Mr. Arthur Itis is a previously healthy 30-year-old gentleman. In early August, he had a bout of food poisoning from the bacteria Salmonella. Three weeks later he noticed his right heel was painful and swollen, and he had low back pain and stiffness upon arising in the morning. Later that week, his right knee and ankle and several of his fingers and toes became painful and swollen. What could this be?
Mr. Arthur Itis has reactive arthritis. Reactive arthritis occurs when an infection, such as Salmonella, alters a person’s immune system, leading to autoimmune disease. The immune system is comprised of blood cells and tissues within our bodies that usually serve to fight off bacteria and viruses. Autoimmune disease occurs when a person’s immune system has become dysfunctional and attacks healthy body parts. In reactive arthritis, the altered immune system incorrectly attacks healthy joints and tendons (the fibrous connection between the muscle and bone) leading to pain and swelling.
Reactive arthritis is not to be confused with septic arthritis, which is when a bacterium has infected a person’s joints. That is to say that Mr. Arthur Itis doesn’t have Salmonella in his joints causing the pain and swelling, but, rather, the Salmonella infection from weeks ago triggered his immune system to mistakenly attack his joints.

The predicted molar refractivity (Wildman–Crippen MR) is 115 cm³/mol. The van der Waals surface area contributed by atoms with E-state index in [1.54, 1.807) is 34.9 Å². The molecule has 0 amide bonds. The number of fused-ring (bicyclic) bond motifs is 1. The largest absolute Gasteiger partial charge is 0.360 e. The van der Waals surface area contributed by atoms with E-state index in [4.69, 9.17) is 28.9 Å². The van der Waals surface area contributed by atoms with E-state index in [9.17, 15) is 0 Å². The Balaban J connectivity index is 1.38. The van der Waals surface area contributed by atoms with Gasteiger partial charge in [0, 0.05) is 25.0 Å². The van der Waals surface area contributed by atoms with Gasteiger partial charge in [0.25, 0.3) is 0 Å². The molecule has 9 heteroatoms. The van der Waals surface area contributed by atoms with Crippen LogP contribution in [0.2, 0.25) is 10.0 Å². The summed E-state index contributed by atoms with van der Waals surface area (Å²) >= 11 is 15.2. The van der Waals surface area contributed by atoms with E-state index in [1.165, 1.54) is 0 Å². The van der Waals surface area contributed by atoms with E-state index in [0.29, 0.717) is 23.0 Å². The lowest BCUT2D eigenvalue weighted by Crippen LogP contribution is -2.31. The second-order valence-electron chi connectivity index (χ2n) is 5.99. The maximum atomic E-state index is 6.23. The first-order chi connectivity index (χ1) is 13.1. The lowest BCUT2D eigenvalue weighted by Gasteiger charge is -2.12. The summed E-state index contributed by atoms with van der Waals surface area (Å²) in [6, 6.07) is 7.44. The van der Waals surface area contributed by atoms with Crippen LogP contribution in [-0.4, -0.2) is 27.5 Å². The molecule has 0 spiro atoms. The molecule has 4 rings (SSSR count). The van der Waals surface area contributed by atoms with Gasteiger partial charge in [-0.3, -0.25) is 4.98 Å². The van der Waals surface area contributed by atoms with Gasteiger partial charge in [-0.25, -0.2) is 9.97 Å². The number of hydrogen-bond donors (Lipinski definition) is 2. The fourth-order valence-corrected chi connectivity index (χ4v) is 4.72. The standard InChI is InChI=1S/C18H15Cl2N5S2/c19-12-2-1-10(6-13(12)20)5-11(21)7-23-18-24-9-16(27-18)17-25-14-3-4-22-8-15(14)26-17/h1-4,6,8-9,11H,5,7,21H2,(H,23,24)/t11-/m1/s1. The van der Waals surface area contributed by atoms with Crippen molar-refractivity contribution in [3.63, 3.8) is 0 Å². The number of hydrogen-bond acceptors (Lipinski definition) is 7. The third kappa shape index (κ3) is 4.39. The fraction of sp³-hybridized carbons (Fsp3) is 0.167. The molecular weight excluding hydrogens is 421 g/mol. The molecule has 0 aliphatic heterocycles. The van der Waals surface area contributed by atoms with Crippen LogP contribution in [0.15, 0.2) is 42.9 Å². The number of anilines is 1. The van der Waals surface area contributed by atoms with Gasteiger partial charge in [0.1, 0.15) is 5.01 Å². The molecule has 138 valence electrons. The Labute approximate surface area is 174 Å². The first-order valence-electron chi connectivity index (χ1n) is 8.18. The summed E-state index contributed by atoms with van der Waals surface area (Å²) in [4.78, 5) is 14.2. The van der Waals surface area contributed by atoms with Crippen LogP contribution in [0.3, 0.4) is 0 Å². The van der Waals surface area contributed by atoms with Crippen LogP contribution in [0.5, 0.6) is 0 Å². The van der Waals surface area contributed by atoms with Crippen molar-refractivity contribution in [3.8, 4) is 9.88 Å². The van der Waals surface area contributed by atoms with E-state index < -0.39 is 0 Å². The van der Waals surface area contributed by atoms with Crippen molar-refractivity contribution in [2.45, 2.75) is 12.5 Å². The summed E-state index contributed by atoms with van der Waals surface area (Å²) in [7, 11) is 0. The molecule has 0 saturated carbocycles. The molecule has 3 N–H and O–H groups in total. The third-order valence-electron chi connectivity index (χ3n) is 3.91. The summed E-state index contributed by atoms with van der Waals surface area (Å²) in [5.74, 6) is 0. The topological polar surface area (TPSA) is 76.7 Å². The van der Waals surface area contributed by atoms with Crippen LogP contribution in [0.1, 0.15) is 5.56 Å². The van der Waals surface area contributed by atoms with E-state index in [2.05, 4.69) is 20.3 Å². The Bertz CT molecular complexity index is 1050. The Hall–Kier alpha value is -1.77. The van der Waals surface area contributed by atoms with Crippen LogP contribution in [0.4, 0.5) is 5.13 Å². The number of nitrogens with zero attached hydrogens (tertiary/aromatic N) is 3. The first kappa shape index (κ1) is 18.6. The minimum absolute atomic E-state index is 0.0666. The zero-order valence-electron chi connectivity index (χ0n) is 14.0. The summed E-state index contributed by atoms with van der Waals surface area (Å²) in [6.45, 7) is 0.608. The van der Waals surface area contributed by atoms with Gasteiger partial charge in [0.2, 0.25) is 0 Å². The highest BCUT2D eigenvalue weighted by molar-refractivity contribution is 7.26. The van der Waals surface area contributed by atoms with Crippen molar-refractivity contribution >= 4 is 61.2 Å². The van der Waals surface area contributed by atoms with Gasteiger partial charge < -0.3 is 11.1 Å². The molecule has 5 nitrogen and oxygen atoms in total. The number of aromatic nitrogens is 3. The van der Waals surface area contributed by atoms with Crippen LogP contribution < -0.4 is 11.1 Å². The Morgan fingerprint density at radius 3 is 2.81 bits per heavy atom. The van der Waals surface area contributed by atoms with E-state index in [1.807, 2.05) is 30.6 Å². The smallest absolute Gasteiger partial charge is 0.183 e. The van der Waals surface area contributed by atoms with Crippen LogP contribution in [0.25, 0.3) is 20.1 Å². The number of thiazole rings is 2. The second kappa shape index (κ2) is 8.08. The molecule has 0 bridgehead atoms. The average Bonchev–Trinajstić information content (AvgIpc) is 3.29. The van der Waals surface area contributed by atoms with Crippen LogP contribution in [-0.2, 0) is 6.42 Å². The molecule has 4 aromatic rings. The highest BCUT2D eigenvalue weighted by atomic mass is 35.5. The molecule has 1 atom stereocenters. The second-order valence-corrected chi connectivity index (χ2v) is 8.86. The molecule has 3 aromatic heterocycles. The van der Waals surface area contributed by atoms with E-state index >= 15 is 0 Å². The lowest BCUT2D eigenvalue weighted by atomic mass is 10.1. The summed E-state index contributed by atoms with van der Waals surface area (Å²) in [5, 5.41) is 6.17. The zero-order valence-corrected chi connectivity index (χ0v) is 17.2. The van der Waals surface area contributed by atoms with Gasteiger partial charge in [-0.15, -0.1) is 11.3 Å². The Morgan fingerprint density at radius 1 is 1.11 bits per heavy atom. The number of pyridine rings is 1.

Different types of infections can trigger a reactive arthritis but the most common infections are genitourinary infections (Chlamydia) or bowel infections (Campylobacter, Salmonella, Shigella and Yersinia). Joint pain and swelling typically occur 1-4 weeks after the infection.
Reactive arthritis occurs most commonly in people between ages 20 and 50. People who carry a gene called HLA B 27 are more likely to get reactive arthritis, but reactive arthritis can happen in those without the gene as well.
The most common sites affected by reactive arthritis are the heels, toes, fingers, low back, knees and ankles. A rash on the palms and soles or genitals, painful urination, or eye inflammation also can occur in some cases.
Anti-inflammatory medications such as Naproxen or Ibuprofen are considered firstline medications. Most people with reactive arthritis have little to no disease activity after 6-12 months, but 15 to 20 percent may experience persistent arthritis. Steroid medications and immunosuppressant medications may be required in these cases.